The reduction of dissolved phosphorus (P) transport to water systems is of critical importance for water quality. Phosphorus sorption materials (PSMs) are media with high affinity for dissolved P, and therefore serve as the core components of P removal structures. These structures can intercept dissolved P in surface and subsurface flows, before discharge into water bodies. While the P removal ability of PSMs has been extensively studied, lesser is known about the capacity to regenerate and recover P from P-saturated PSMs. This article evaluates a methodology to recover the P removal ability of aluminum- and iron-rich P-saturated PSMs. A series of flow-through experiments were conducted, alternating between P sorption (0.5 and 50 mg L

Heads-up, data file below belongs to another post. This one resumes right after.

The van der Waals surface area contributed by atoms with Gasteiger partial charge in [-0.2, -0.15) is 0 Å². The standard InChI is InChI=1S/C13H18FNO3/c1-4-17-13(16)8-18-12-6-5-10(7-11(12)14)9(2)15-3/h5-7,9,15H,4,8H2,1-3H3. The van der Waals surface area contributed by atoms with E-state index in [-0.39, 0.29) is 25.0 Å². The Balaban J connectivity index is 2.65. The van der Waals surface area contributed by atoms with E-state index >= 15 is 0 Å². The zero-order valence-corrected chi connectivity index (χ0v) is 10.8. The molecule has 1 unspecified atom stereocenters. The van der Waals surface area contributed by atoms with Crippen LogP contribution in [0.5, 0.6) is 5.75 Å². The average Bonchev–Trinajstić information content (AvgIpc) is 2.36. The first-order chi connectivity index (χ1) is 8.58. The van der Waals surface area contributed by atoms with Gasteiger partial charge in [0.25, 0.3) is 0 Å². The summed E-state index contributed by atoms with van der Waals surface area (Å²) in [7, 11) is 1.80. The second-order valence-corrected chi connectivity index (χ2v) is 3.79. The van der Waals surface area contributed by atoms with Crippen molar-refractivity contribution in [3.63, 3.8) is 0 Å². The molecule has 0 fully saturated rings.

P) and desorption with potassium hydroxide (KOH; 5 or 20 pore volumes [PV]), varying residence times (0.5 min and 10 min), and number of recirculations (0, 6 and 24). Across two cycles of sorption-desorption, Alcan, Biomax and PhosRedeem showed an average P recovery of 81%, 79%, and 7%, with standard deviation of 10%, 21% and 6%, respectively. The most effective regeneration treatment was characterized by the largest KOH volume (20 PV) and no recirculation, with up to 100% reported P recovery. Although KOH at 5 PV was less effective, the use of recirculation did increase P recovery. The lifetime of Al/Fe-dominated PSMs in P removal structures can be extended through feasible regeneration techniques demonstrated in this study, for both high and low P concentration scenarios.
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